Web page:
Beishir entranced me from the beginning and hypnotized me until the end. The quick pace and intense mood of the novel with colorful and humorous dialogue made the story hard to put down. We find ourselves cheering for Lynne and Connor as they face some formidable obstacles. We are left pondering so many engaging issues as well as realizing this novel could really reflect so much of reality, especially in today’s modern world of genetics and technology. Beishir raises ethical issues that we are still struggling with in the real world.
The reader is in for a riveting, enlightening, fascinating and amazing journey through the pages of “Chasing the Wind.”
Back and Better than Ever
By Mike (VINE VOICE) on February 27, 2012
Format: Kindle Edition|Verified Purchase
I reviewed the original version of this book which was written in the third person. In this version, it has been re-written in the 1st person. I will re-post my original review then add to it after:
Get ready for an intense ride with Chasing the Wind. This book grabbed me from the beginning and never let go.
Dr. Lynne Raven is an archeologist on a dig in Egypt, looking for biblical artifacts from the time of the Exodus. The problem is, money is drying up and it looks like the dig is over until a saving grace comes along in the form of a man named Connor Mackenzie. He is a man shrouded in mystery and has an obvious interest in Lynne, but he also has access to what appears to be near limitless wealth. He offers to fund the dig for 5 years and provides resources they could never have dreamed of.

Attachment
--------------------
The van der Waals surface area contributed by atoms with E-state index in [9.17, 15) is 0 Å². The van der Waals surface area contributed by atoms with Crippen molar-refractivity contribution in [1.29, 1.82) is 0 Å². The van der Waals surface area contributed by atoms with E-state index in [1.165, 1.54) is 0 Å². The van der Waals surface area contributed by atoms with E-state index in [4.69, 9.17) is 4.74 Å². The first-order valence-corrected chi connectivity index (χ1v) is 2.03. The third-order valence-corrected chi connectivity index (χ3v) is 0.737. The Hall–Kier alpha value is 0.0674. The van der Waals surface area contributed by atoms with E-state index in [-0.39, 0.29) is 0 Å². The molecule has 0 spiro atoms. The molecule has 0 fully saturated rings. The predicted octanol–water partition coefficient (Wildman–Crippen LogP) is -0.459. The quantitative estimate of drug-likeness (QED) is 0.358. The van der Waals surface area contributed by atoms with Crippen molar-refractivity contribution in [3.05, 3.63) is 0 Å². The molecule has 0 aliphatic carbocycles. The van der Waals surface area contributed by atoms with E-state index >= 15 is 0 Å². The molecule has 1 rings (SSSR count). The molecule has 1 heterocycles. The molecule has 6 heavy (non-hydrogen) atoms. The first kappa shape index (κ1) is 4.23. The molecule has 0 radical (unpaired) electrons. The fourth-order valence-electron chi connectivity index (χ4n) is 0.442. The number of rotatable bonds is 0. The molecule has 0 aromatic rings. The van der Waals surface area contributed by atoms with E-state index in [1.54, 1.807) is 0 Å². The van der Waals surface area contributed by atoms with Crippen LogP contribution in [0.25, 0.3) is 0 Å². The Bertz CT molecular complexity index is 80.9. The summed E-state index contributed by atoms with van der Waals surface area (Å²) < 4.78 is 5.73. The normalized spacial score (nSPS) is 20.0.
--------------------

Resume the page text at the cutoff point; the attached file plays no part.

Lynne is approaching middle age. She is divorced and has no children, but always wanted them. Connor’s interest in her transformed when he did something that he never thought would happen: he fell in love with her. That’s when the flood gates opened.
Connor’s mysterious past comes alive. He and Lynne both discover that there is far more to his past, and their future, than either of them could have ever imagined. Pursued by a mysterious cult that seems to believe Connor is the way to jumpstart the Apocalypse, they must fight for their very survival.
Aspects of this book are actually brought about by real research. The portions of the Exodus mentioned in this book (the timing of it, the parting of the Reed Sea instead of the Red Sea, etc) are actual debates taking place with biblical scholars.
The characters also come alive with some great dialogue. Some examples:
“This whole thing is so fishy you could serve it with fries and hushpuppies.”
“You know Darcy, there’s a saying that only the good die young. If that’s true, you’re going to live forever. God doesn’t want you and the devil won’t have you for fear of a power struggle.”
I highly recommend this book. I’m looking forward to the sequel, Army of Angels.